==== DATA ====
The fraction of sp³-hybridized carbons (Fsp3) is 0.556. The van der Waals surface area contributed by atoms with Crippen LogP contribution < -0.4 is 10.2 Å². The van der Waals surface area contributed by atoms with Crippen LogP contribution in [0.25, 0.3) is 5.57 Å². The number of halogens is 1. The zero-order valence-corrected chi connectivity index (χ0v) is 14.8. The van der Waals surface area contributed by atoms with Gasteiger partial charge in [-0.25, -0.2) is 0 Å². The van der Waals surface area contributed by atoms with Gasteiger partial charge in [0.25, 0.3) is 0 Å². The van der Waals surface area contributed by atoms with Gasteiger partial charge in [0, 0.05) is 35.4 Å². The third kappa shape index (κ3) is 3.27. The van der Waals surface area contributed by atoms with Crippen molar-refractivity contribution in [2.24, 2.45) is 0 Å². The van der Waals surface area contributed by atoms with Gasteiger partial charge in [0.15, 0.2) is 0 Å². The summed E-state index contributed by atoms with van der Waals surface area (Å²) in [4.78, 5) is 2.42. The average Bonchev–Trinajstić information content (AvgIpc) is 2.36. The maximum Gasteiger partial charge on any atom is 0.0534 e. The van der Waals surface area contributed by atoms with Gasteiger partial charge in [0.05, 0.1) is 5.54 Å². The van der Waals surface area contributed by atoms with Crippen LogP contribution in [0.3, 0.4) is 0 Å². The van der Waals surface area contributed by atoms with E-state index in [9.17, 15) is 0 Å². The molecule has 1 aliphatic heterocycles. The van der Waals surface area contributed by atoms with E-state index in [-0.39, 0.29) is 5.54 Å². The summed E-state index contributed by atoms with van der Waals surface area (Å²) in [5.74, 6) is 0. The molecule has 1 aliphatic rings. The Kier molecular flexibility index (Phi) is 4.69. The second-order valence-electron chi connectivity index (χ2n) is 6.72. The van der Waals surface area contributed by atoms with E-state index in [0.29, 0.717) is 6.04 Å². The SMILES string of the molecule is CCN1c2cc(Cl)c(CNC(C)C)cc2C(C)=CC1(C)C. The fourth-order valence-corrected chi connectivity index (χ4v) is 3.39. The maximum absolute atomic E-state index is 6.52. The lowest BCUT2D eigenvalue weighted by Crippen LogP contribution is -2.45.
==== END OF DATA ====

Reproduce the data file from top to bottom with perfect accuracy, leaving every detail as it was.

The fraction of sp³-hybridized carbons (Fsp3) is 0.556. The van der Waals surface area contributed by atoms with Crippen LogP contribution < -0.4 is 10.2 Å². The van der Waals surface area contributed by atoms with Crippen LogP contribution in [0.25, 0.3) is 5.57 Å². The number of halogens is 1. The zero-order valence-corrected chi connectivity index (χ0v) is 14.8. The van der Waals surface area contributed by atoms with Gasteiger partial charge in [-0.25, -0.2) is 0 Å². The van der Waals surface area contributed by atoms with Gasteiger partial charge in [0.25, 0.3) is 0 Å². The van der Waals surface area contributed by atoms with Gasteiger partial charge in [0, 0.05) is 35.4 Å². The third kappa shape index (κ3) is 3.27. The van der Waals surface area contributed by atoms with Crippen molar-refractivity contribution in [2.24, 2.45) is 0 Å². The van der Waals surface area contributed by atoms with Gasteiger partial charge in [0.15, 0.2) is 0 Å². The summed E-state index contributed by atoms with van der Waals surface area (Å²) in [4.78, 5) is 2.42. The average Bonchev–Trinajstić information content (AvgIpc) is 2.36. The maximum Gasteiger partial charge on any atom is 0.0534 e. The van der Waals surface area contributed by atoms with Gasteiger partial charge in [0.05, 0.1) is 5.54 Å². The van der Waals surface area contributed by atoms with Crippen LogP contribution in [0.3, 0.4) is 0 Å². The van der Waals surface area contributed by atoms with E-state index in [9.17, 15) is 0 Å². The molecule has 1 aliphatic heterocycles. The van der Waals surface area contributed by atoms with E-state index in [-0.39, 0.29) is 5.54 Å². The summed E-state index contributed by atoms with van der Waals surface area (Å²) in [5.74, 6) is 0. The molecule has 1 aliphatic rings. The Kier molecular flexibility index (Phi) is 4.69. The second-order valence-electron chi connectivity index (χ2n) is 6.72. The van der Waals surface area contributed by atoms with E-state index in [0.29, 0.717) is 6.04 Å². The SMILES string of the molecule is CCN1c2cc(Cl)c(CNC(C)C)cc2C(C)=CC1(C)C. The fourth-order valence-corrected chi connectivity index (χ4v) is 3.39. The maximum absolute atomic E-state index is 6.52. The lowest BCUT2D eigenvalue weighted by Crippen LogP contribution is -2.45.